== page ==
• Mindset: The New Psychology of Success (Carol Dweck) - This is one of those books everybody should read, ideally before they have children. Life-changing in some ways. I think this book has been popular enough that some of its messages have seeped out into "general knowledge" but there's still a lot of stuff there that I hadn't encountered before.
  • Moonwalking with Einstein (Joshua Foer) - Ehh. It was certainly an entertaining read, but of little practical value. He describes how to create memory palaces so that you can rapidly memorize things like decks of cards, but that sort of stuff doesn't help me with being absent-minded and forgetting where I left my phone. There's some good discussion in the book about the pros and cons (and history of) of developing your memory which I found interesting.
  • Revelation Space (Alastair Reynolds) - Science fiction book. Pretty good overall although I was unsatisfied with the ending.
  • Your Money or Your Life (Vicki Robin, Joe Dominguez) - Pretty comprehensive book on personal finance management. I only skimmed this because there wasn't much in here that I didn't already know, either from reading The Wealthy Barber or my own experiments. But a good book if you're looking for something in this category.
  • Influence: The Psychology of Persuasion (Robert Cialdini) - Another must-read book. All about the subtle ways people exert influence on you, and what you can do to defend against it. What surprises me here is how easy it is to drastically improve the odds that somebody will agree to do something they fundamentally don't want to just by using a few of these tricks. (You can also use this knowledge to influence others, although the book is not written from that standpoint.)
  • Drawing on the Right Side of the Brain (Betty Edwards) - This book teaches you how to draw, and more importantly, how to see things differently. I haven't finished this book yet but I have gotten through enough to know it's good. If you're looking for a hobby I suggest picking up this book. Note that my best drawings prior to starting this book are in the form of stick figures, but I'm already confident that I will be able to draw well after finishing this book and practicing some.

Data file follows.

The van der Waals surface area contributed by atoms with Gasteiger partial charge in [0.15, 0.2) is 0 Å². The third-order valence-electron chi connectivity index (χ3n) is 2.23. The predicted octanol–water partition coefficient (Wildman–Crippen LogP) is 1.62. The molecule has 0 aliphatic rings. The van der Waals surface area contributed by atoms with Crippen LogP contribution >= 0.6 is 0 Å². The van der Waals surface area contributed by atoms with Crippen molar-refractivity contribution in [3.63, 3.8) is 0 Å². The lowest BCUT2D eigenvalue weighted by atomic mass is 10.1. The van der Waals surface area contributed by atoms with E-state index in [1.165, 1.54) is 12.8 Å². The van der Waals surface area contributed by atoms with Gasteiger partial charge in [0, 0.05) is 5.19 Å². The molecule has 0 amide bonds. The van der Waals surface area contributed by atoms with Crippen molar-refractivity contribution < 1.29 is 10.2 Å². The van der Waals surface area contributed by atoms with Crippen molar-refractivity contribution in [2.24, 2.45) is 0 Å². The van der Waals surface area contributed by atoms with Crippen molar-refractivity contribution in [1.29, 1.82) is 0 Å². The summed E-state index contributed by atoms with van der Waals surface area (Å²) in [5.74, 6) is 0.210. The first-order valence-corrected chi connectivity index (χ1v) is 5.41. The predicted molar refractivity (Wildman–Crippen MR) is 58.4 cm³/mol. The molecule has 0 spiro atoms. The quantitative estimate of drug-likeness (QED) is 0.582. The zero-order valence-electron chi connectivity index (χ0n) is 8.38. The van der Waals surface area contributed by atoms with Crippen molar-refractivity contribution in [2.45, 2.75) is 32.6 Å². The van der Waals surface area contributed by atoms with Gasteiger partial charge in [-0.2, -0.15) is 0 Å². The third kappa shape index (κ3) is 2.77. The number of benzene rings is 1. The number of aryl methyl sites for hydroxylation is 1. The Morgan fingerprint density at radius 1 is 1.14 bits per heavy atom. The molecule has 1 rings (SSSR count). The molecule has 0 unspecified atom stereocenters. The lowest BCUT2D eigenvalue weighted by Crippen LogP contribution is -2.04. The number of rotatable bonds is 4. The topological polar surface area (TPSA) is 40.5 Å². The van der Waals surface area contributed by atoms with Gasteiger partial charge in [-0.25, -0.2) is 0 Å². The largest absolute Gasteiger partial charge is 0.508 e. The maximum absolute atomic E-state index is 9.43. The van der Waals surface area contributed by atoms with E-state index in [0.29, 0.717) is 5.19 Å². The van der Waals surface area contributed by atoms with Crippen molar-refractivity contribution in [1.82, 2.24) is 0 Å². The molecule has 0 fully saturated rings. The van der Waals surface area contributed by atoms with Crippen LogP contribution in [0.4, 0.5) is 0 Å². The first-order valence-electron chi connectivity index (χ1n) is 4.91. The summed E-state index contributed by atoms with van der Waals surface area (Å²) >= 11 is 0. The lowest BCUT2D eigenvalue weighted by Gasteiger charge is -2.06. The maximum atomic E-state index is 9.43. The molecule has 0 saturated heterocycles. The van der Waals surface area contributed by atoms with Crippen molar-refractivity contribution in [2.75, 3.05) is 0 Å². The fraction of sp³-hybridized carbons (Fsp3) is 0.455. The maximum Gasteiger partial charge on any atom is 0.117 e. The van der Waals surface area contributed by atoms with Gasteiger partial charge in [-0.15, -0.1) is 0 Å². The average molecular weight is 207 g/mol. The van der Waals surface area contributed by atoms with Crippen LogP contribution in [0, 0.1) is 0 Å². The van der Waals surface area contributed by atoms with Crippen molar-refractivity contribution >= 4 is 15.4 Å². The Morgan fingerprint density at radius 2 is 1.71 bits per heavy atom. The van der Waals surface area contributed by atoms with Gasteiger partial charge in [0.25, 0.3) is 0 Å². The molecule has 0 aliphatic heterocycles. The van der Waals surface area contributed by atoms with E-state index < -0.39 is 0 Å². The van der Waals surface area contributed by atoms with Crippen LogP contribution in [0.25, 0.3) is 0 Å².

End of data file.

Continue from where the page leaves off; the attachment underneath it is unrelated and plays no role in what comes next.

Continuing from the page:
• Dogfight (Fred Vogelstein) - I started this book recently but abandoned it. I don't know why I even started to read it, but it wasn't worth the time.


That is all.

[ 2 Comments... ]

A little Webmaker success story2013-10-12 15:51:23

My girlfriend was writing a blog post and wanted to put some tables in. Unfortunately the Wordpress interface wasn't being very helpful with adding tables so she took a PNG screenshot of the tables in Word and inserted those in. While the solution worked fine for her, I was aware that turning text into images is generally not a great solution for the web, for a number of reasons (bad for accessibility, less dynamic layout, slower page load, etc.).

I realized this was a perfect opportunity for a little webmaking experience. I fired up Thimble on my laptop, and with her looking over my shoulder, created a simple two-row table with the style she wanted, showing her some of the different style attributes that could be used. Once I had the start of her table, I published it as a "make". She was then able to view it on her laptop and remix it, putting in the rest of the data she wanted. She also created a second table (complete with bullet points and red text), and pasted the HTML back into the Wordpress HTML editor.

I think the part I like best about tools like Thimble are that they are very low-overhead to use. You don't need to sign in to start using it, and the interface is simple and obvious. For publishing the make, I did have to sign in, but with Persona, so I didn't have to create a new password for it. (If it required creating a more heavyweight account I would have just copied the HTML into pastebin or something, which is not nearly as cool.) And of course, the live preview of the HTML in Thimble is pretty neat too :)

Oh, and you should definitely read her blog post: Get Moving!

[ 1 Comment... ]